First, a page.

Even in the recording studio, Indoor Pets kept themselves largely to themselves, with James co-producing – Jamie laughingly describes it as “hell, a nightmare” while Ollie describes it as like a tennis game, with James’ little brother Rob regularly joining in arguments, switching sides like an extra player.
“It drives us on though,” he says, while Jamie admits, “I think it’s worth that conversation being had, we might not have had it with a producer that you were afraid to say ‘fuck off’ to.”
Surprisingly for a band with so many bangers in their back pocket, one glance at the track listing shows some bold omissions. ‘So Soon’ is missing, as is ‘All My Friends’, victims to a ruthless streak and a need to keep pushing forwards.
“Essentially, you have to deliver an album’s worth of songs before someone says that they want to hear your album,” picks up Jamie. “So by the time we came to record it, it was obvious to us which songs we wrote because we wanted them to be part of a bigger package, and which were written just as singles. So we left them out as it would have been lazy to include them, even if it was maybe more… clever, to leave them in.”
Nearly everything was re-recorded, even older tracks like ‘Cutie Pie, I’m Bloated’ getting a spring clean and sounding a million miles away from the earlier EP version.
“It brought fresh life into it; it’s weird for us to see how we’ve progressed as a band. I mean, I can say words now, and most of the time you know what I’m saying!”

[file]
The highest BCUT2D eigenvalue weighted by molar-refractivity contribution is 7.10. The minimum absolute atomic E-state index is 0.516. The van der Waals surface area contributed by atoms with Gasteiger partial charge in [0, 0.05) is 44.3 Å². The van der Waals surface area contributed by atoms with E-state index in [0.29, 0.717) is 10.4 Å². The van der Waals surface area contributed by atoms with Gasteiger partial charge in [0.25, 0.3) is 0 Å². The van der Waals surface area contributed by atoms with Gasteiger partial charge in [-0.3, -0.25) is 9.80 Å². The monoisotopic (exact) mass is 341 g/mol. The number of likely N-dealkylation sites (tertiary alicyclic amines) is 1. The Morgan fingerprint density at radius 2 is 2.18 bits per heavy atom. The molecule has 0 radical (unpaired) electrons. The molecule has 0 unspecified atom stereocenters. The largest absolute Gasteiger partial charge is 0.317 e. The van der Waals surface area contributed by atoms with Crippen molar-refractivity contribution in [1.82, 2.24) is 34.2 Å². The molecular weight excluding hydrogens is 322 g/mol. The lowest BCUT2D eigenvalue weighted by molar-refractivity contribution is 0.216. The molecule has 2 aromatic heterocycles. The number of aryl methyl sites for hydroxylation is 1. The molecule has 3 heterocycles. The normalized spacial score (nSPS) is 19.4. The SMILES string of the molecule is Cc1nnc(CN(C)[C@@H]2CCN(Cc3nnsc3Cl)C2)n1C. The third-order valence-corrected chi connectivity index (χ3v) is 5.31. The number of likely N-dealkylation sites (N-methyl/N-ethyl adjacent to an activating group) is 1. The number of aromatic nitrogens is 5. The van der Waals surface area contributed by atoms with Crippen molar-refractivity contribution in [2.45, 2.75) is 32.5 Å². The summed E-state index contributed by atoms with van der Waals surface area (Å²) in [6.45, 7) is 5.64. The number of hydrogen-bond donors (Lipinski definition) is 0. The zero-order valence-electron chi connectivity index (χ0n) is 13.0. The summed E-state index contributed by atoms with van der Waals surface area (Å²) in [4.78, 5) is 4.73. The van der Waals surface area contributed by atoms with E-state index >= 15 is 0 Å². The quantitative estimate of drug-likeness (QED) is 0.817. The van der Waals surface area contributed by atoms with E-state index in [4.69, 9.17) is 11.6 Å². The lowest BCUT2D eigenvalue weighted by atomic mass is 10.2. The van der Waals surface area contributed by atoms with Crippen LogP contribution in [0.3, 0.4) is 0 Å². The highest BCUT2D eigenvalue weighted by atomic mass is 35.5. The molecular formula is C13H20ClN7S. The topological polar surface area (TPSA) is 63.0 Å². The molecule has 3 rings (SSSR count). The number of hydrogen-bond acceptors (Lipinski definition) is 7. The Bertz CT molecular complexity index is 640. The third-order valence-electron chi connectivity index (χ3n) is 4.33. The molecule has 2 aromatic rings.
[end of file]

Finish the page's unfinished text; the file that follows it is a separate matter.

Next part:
“Which I couldn’t do three years ago,” Ollie dissolves into giggles. “I’ve been a fan of Jamie for a long time. He just had no enunciation though. Nothing at all.”
“I’ve got vowels now. People were saying about the new ‘Pro-Procrastinator’ mix, ‘Oh, I like that lyric!’ I haven’t changed them, they’ve been the same for five years!”
Ultimately, everything still feels that it could have come from the same writing session, a fact that Jamie attributes to “not having matured as a person at all over the years, at all. Which is good, obviously.”
Having previously told Dork that there is no point in writing a song that isn’t a banger, there is one notable exception on ‘Be Content’ with mid-album breather ‘The Mapping Of Dandruff’. It’s a song that Jamie admits was a little bit “twee” until James pumped it full of overlapping reverbs and delays in a My Bloody Valentine-style.
“That’s when I realised, oh, we might actually be a ‘hip’ band!”
That slower song is the exception on an album where nearly every track could easily be a single from the riff rampage of opener ‘Hi’ onwards. How did their new label react?
“They had one bit of feedback, unfortunately,” admits Jamie. “They wanted the silence between two tracks to be two seconds longer. Of course, we told them to go to hell. How dare they?”
With the album wrapped, Indoor Pets took to the road with Bad Sounds late last year when disaster struck. In a tale that is getting more and more common, they had their van broken into following one of their shows and had around £15,000 worth of equipment stolen.
Heartbreakingly, every instrument (bar one guitar) that ‘Be Content’ had been recorded on was gone. Being a fiercely independent DIY band, they found it hard to ask for help.
“It felt very difficult to be in that situation, where we couldn’t move forward without a little bit of help,” confesses Jamie. “So we thought, let’s be British about this and go back to being tea-mad.”